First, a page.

Why Africans are apathetic about bad governance
Posted by CM on April 2, 2007
Here is an interesting thesis by Charles Onyango-Obbo, a managing editor at Kenya’s Nation Media Group:
An observer of the goings-on in Africa called from the US to ask me a tough question : “Why is it,” he wanted to know, “that African strongmen tend to seem more powerful and entrenched at the point when their political record is at its worst?” It had always puzzled him, he said, because at the point when African residents are presiding over flourishing economies and therefore have the money and groceries with which they can buy support, they also seem to be weak.
But when they turn their countries into a shambles, with inflation soaring close to 1,800 per cent as in Zimbabwe and nothing to bribe their people with, everyone seems helpless to remove them. Today, the Zimbabwean government cannot maintain the army and police in the style hey are accustomed to, yet they are more zealous in cracking the skulls of the opposition than when life was better.
East Africa offers some answers. In the bad old days of military ruler Idi Amin in Uganda, for example, we learnt that when an economy collapses, the few parts of it that are still working are almost always in the hands of regime officials and supporters. The opposition supporters have nothing, and therefore they can’t fund anti-government politics. The opposition needs an economy that is doing well to thrive, which is the lesson we glean from Kenya today.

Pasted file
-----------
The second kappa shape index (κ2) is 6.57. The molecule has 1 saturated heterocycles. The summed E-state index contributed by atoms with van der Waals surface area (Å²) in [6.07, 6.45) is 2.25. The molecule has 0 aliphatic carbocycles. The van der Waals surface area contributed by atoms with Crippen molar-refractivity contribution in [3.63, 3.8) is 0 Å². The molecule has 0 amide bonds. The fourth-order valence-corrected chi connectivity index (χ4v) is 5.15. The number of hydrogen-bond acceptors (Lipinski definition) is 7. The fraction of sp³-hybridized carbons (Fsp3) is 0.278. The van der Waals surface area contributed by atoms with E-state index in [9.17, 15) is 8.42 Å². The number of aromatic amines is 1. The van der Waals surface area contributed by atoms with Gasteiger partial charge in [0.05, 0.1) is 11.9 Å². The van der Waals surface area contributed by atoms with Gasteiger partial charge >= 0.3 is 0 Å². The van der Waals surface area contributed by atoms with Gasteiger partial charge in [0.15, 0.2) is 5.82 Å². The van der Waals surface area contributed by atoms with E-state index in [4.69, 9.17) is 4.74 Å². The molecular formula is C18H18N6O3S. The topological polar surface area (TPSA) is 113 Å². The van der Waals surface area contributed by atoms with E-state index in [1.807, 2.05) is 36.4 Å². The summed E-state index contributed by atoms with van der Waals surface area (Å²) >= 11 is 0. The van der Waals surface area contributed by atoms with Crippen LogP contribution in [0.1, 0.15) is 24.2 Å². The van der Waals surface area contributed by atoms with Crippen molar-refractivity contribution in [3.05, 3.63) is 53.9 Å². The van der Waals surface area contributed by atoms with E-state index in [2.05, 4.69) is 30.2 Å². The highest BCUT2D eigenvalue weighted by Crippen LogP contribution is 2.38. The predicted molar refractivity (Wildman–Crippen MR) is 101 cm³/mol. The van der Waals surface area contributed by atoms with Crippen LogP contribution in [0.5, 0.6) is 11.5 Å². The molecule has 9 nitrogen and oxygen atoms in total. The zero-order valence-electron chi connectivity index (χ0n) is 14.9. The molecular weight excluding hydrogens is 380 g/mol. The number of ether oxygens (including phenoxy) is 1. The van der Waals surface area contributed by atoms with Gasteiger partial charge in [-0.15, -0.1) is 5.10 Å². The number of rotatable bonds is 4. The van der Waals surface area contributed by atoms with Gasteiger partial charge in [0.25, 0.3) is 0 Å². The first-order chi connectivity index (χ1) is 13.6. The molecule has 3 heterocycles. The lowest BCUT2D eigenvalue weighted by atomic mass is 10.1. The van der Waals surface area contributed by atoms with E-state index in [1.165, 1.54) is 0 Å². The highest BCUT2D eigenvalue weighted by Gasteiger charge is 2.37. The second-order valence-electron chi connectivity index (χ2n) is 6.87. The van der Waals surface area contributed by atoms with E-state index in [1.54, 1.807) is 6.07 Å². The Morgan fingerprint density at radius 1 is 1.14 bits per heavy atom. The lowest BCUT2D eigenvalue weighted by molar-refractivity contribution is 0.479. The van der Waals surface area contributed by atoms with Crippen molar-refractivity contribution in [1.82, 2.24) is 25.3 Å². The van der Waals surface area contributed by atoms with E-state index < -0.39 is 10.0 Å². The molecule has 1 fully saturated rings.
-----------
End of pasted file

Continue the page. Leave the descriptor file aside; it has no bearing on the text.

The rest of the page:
The only problem with that is that there may not be enough anger, because things aren’t bad enough, to cause enough people to kick the government out at elections. And by the time matters are bad enough and there is sufficient anger, there is no economic infrastructure to support rivals.
A situation where people have nothing, however, is fertile for armed rebellion. Therefore, if people don’t take up arms or resort to drawn-out street action (as in Kenya during Daniel arap Moi’s rule), then the strongman will survive. Militant action brings results (though not always) partly because there is a limit to how long policemen on empty stomachs can chase demonstrators around, or hungry soldiers can dig in against rebels.
It might give us another explanation for the apathy of many Africans in the face of bad government. There is a view that peoples who have endured the long and painful history of slavery, which then gave way to colonialism, have a strong tendency toward self-preservation. For that reason, of all the people in the world the African is the least likely to be a suicide bomber. An offshoot of this is that many of us cannot easily be persuaded to put our necks on the line and die in the process, in the hope that the lives of our children will be better.
Moreover, one senses that because a lot of the liberation wars and “people power” revolutions that have swept corrupt and brutal old-style governments out of Africa in the past 20 years have failed to bring a better life, the distrust of politics among ordinary people has grown deeper.
Where the line between the good and bad guys is fuzzy, it is always the bad guys, like Mugabe, who benefit.
As interesting as Onyango-Obbo’s ideas are, they do not explain why, using the case of Zimbabwe, people were able to overcome their strong sense of preservation and take part in a brutal armed conflict against Ian Smith’s Rhodesia. But his overall point may still be valid : the collective societal remembrance of the brutality of the war may very well account for Zimbabweans’ extreme reluctance to slide back towards anything similar. This is particularly so when the Mugabe government has gone out of its way to show it would not only be willing to use any measures against protest, but may even be itching, eager to do so.